Multimorbidity in South Asian adults: Prevalence, risk factors and mortality

Kalpana Singh, Shivani A. Patel, Suddhendu Biswas, Roopa Shivashankar, Dimple Kondal, Vamadevan S. Ajay, Ranjit Mohan Anjana, Zafar Fatmi, Mohammed K. Ali, M. Masood Kadir, Viswanathan Mohan, Nikhil Tandon, K. M.Venkat Narayan, Dorairaj Prabhakaran

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61 Citations (Scopus)


Background We report the prevalence, risk factors and mortality associated with multimorbidity in urban South Asian adults. Methods Hypertension, diabetes, heart disease, stroke and chronic kidney disease were measured at baseline in a sample of 16 287 adults ages ≥20 years in Delhi, Chennai and Karachi in 2010-11 followed for an average of 38 months. Multimorbidity was defined as having ≥2 chronic conditions at baseline. We identified correlates of multimorbidity at baseline using multinomial logistic models, and we assessed the prospective association between multimorbidity and mortality using Cox proportional hazards models. Results The adjusted prevalence of multimorbidity was 9.4%; multimorbidity was highest in adults who were aged ≥60 years (37%), consumed alcohol (12.3%), body mass index ≥25 m/kg2 (14.1%), high waist circumference (17.1%) and had family history of a chronic condition (12.4%). Compared with adults with no chronic conditions, the fully adjusted relative hazard of death was twice as high in adults with two morbidities (hazard ratio [HR] = 2.3; 95% confidence interval [CI]: 1.6, 3.3) and thrice as high in adults with ≥3 morbidities (HR = 3.1; 95% CI: 1.9, 5.1). Conclusion Multimorbidity affects nearly 1 in 10 urban South Asians, and each additional morbidity carries a progressively higher risk of death. Identifying locally appropriate strategies for prevention and coordinated management of multimorbidity will benefit population health in the region.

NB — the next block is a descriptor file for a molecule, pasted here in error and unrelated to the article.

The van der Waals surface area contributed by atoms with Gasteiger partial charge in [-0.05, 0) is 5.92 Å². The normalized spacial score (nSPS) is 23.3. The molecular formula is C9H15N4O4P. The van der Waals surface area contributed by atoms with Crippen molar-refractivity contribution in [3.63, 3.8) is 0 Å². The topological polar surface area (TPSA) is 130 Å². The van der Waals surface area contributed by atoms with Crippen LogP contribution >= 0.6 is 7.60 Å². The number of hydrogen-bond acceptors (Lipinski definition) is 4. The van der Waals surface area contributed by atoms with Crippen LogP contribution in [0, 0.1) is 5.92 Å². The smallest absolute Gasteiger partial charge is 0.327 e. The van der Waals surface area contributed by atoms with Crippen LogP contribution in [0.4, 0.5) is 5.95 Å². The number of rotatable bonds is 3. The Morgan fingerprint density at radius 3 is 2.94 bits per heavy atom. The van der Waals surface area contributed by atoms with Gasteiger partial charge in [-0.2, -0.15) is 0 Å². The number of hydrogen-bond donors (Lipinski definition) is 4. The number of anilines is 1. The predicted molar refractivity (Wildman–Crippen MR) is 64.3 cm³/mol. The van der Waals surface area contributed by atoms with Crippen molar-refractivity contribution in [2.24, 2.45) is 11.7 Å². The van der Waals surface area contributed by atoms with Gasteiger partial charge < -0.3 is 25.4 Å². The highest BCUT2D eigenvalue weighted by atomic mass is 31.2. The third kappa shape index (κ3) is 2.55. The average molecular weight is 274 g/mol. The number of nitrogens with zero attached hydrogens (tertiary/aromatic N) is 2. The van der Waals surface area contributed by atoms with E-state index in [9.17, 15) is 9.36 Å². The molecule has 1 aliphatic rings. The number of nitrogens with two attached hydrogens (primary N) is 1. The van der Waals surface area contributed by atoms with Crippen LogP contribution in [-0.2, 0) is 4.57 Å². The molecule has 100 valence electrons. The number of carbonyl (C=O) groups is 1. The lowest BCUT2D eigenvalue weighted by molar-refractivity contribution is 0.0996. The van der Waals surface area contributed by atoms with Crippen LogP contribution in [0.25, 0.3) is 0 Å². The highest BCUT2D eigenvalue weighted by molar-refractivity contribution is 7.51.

Original languageEnglish
Pages (from-to)80-89
Number of pages10
JournalJournal of Public Health
Issue number1
Publication statusPublished - 1 Mar 2019


  • Chronic disease
  • Mortality
  • Multimorbidity
  • South Asia


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